Protesters Disrupt Nellie Fitzpatrick’s Award Ceremony

Organized by the Black and Brown Workers Collective, the demonstration also called out Philadelphia FIGHT's executive director and continued on to ICandy and Woody's.

Nellie Fitzpatrick being offered "anti-blackness" flowers by protesters on October 5th. Photo by Ernest Owens.

Nellie Fitzpatrick being offered “anti-blackness” flowers by protesters. Photo by Ernest Owens.

In the aftermath of a call by several social justice organizations for Office of LGBT Affairs director Nellie Fitzpatrick to resign over what they characterize as her office’s lack of credibility on racial and intersectionality issues, the Black and Brown Workers Collective (BBWC) staged an unannounced protest last night during an event honoring her.

Just after 5:30 p.m., roughly 20 protesters from BBWC, ACT UP Philadelphia, and Black Lives Matter PA entered the Professional Women’s Roundtable (PoWeR) award ceremony at the Hard Rock Cafe in Center City, where Fitzpatrick was about to be honored as a “trailblazer” for her work as the mayor’s LGBT liaison.

During the confrontation, Fitzpatrick defended her stance on not stepping down and yelled to the crowd, “Can I talk, please? The record has got to get corrected … the record is number one when we are talking about intersectionality. I’d like to know where you all are when trans women of color are being murdered in our city?”

Protester Erica Mines responded that she was offended that Fitzpatrick “would question queer people of color about their compassion on intersectional issues … She’s disgusting for that — she’s never been out here in these streets speaking out for black and brown people dying. How dare she say something like that. That was the proverbial white comment made every time black and brown people talk about themselves and defending themselves under a system of white privilege.”

Mines then tried to hand Fitzpatrick a bouquet of black flowers, described as “anti-blackness flowers,” as police told protesters they had to leave the private event or would face arrest:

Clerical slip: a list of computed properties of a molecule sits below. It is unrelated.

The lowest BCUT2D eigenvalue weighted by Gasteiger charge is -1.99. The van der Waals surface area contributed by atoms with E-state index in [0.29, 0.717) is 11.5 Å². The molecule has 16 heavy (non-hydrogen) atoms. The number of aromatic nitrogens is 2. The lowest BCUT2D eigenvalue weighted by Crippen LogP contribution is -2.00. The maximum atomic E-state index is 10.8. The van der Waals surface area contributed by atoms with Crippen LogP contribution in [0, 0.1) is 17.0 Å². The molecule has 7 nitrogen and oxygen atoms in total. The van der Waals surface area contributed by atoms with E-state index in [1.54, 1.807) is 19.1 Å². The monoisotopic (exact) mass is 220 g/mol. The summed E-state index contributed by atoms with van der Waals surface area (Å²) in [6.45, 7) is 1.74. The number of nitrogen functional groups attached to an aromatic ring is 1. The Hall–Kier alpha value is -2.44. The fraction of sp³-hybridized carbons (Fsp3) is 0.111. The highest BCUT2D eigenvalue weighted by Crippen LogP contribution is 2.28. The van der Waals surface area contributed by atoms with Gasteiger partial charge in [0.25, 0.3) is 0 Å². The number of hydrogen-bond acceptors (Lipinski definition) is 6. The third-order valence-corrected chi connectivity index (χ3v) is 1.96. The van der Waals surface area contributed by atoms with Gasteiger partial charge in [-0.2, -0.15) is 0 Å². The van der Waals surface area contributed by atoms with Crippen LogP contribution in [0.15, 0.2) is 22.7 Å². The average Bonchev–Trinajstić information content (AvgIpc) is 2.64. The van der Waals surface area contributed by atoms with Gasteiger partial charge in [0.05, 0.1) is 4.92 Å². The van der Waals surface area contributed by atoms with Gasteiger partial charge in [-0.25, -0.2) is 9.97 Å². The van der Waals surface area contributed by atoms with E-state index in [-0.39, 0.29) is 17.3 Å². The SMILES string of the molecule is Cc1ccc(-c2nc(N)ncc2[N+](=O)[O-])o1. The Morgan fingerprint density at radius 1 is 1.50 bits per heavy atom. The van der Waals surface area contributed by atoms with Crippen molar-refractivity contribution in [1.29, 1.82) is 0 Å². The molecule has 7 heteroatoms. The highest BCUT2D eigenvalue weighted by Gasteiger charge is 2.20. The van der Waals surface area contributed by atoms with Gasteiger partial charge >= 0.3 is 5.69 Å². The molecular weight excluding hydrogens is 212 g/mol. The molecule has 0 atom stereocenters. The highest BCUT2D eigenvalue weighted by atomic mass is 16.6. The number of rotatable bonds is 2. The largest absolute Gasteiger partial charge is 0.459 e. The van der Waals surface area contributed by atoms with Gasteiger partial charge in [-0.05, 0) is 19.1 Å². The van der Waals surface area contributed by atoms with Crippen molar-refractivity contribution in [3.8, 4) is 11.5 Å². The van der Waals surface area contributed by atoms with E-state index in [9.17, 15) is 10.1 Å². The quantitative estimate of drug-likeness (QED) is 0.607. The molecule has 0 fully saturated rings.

Outside the venue, more than a dozen police officers on bicycles surrounded its side entrance as protesters continued to speak about racial injustice and discrimination. While this was happening, Jane Shull, executive director of HIV/AIDS advocacy organization Philadelphia FIGHT, walked by and was approached by protesters.

In May, BBWC had given a list of demands to Shull after complaints of alleged racist polices and practices at the organization that they claimed targeted marginalized workers at Philadelphia FIGHT. BBWC leaders said they had never received a response from Schull and confronted her:

At 6:20 p.m., the protesters headed to ICandy, near 12th and Manning streets, and demonstrated inside for a short time:

Once outside again, the protesters called out ICandy owner Darryl DePiano on his recently exposed repeated usage of the n-word, and the bar’s alleged racist dress code policies:

By 7:30 p.m., the protest concluded near Woody’s, on 13th Street, where demonstrators referenced the venue’s alleged covert racist dress code policy. Bar staff shut the front glass doors of the bar to prohibit entry, while police guarded the sidewalks with their vehicles. Helicopters were heard around the area and police vehicles blocked exits in surrounding Gayborhood streets. The protest ended peacefully with no arrests made or citations issued.


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